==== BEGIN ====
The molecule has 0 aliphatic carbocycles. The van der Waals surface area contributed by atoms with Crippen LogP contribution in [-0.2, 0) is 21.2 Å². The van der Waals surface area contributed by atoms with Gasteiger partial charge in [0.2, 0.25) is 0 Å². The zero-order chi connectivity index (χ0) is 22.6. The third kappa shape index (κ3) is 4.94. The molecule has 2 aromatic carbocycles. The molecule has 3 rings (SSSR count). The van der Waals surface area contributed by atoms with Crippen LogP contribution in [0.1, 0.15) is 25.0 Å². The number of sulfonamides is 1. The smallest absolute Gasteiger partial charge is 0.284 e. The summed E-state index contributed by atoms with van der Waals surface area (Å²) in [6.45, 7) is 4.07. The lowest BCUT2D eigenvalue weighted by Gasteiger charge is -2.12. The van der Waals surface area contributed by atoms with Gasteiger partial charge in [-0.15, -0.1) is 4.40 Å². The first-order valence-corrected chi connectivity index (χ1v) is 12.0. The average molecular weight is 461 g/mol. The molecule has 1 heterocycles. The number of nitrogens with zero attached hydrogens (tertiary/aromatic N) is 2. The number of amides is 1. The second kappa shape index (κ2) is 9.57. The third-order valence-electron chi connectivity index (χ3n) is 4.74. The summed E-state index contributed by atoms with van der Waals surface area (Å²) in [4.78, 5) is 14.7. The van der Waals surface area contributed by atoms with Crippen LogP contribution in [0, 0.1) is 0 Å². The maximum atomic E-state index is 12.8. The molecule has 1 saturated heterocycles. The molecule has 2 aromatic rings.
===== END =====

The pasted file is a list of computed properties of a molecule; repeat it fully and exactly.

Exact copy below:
The molecule has 0 aliphatic carbocycles. The van der Waals surface area contributed by atoms with Crippen LogP contribution in [-0.2, 0) is 21.2 Å². The van der Waals surface area contributed by atoms with Gasteiger partial charge in [0.2, 0.25) is 0 Å². The zero-order chi connectivity index (χ0) is 22.6. The third kappa shape index (κ3) is 4.94. The molecule has 2 aromatic carbocycles. The molecule has 3 rings (SSSR count). The van der Waals surface area contributed by atoms with Crippen LogP contribution in [0.1, 0.15) is 25.0 Å². The number of sulfonamides is 1. The smallest absolute Gasteiger partial charge is 0.284 e. The summed E-state index contributed by atoms with van der Waals surface area (Å²) in [6.45, 7) is 4.07. The lowest BCUT2D eigenvalue weighted by Gasteiger charge is -2.12. The van der Waals surface area contributed by atoms with Gasteiger partial charge in [-0.15, -0.1) is 4.40 Å². The first-order valence-corrected chi connectivity index (χ1v) is 12.0. The average molecular weight is 461 g/mol. The molecule has 1 heterocycles. The number of nitrogens with zero attached hydrogens (tertiary/aromatic N) is 2. The number of amides is 1. The second kappa shape index (κ2) is 9.57. The third-order valence-electron chi connectivity index (χ3n) is 4.74. The summed E-state index contributed by atoms with van der Waals surface area (Å²) in [4.78, 5) is 14.7. The van der Waals surface area contributed by atoms with Crippen LogP contribution in [0, 0.1) is 0 Å². The maximum atomic E-state index is 12.8. The molecule has 1 saturated heterocycles. The molecule has 2 aromatic rings.